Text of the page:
Wednesday, April 21, 2021

Unraveled, Week 16/2021

Wednesday again! It feels like it's been a very long week, even though we're not officially halfway through. Obviously work has kept me very busy, and then there was the verdict yesterday, which had me in knots until it will announced. I'm still feeling the tension, however, because tomorrow I have to go back for a follow-up mammogram after some "nodules" were found on my previous scan. I've been assured that I shouldn't worry too much and that this is not uncommon, but try telling a naturally anxious person not to worry and see how well that goes!

In any case, it is Wednesday, despite the fact that it's snowing right now and feels more like February than late April. As per usually, I'm linking up today with Kat and the Unravelers to talk about knitting and reading.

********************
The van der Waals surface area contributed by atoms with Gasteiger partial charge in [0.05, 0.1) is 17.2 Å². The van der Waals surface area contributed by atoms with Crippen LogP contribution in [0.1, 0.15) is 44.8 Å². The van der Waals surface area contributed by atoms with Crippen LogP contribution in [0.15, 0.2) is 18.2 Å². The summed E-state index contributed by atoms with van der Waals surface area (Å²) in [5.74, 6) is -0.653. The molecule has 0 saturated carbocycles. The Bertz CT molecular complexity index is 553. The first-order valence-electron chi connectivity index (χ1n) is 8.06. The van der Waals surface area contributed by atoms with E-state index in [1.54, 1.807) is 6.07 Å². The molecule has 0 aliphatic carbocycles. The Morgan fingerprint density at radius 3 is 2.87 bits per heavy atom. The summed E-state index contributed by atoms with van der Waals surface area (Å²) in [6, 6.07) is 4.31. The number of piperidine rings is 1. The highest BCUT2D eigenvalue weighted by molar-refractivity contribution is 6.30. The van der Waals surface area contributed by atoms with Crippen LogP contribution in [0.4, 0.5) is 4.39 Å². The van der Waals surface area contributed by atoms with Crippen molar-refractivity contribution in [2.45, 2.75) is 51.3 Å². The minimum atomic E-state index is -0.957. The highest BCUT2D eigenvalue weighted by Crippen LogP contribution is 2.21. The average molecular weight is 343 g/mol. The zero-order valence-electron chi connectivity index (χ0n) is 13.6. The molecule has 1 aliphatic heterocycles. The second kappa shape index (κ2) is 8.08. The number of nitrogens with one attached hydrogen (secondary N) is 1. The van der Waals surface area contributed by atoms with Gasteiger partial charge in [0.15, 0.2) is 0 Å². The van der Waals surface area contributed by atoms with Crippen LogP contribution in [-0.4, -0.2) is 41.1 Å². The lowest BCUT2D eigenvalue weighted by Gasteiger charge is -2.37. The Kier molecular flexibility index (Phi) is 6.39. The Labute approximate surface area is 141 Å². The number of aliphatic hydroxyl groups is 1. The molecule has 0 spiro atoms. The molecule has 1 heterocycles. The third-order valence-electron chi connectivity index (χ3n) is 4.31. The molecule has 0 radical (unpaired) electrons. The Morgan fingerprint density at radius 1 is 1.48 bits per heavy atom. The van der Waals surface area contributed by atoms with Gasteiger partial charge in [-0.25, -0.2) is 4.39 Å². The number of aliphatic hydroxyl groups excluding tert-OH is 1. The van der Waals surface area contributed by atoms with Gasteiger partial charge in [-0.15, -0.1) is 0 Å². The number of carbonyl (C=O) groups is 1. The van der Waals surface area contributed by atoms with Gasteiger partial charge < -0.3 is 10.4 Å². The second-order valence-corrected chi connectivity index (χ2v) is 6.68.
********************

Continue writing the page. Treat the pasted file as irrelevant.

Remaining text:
Last night, because I was feeling so wrung out by work stress and verdict anxiety, I decided not to pick up the first sleeve of my Aldous and instead finished up this brioche cowl for the charity pile. It's nothing terribly exciting, but it used all but 6 grams of the yarn leftover from the two charity hats that I just knit (the yarn is Fibernymph Dye Works Cozy, a worsted weight superwash merino).

I had a little more of the blue colorway than the yellow/green, so I did a few rounds of 1x1 rib at the top and bottom in just the blue (which you can see better on the inside). I don't remember how many stitches I cast on for this -- I just cast on until it more or less filled my 16 in. circular needle and then made sure I had an even number -- but I did plain-old two-color brioche until I didn't have enough of the yellow/green to work another round and then finished off with the blue. I ended up using 42 grams of each color or about 185 yards in total. It feels really good to have used up just about every last bit of those two skeins of yarn.

Very little reading has been happening this week, but I did quite a bit since last Wednesday that was excellent.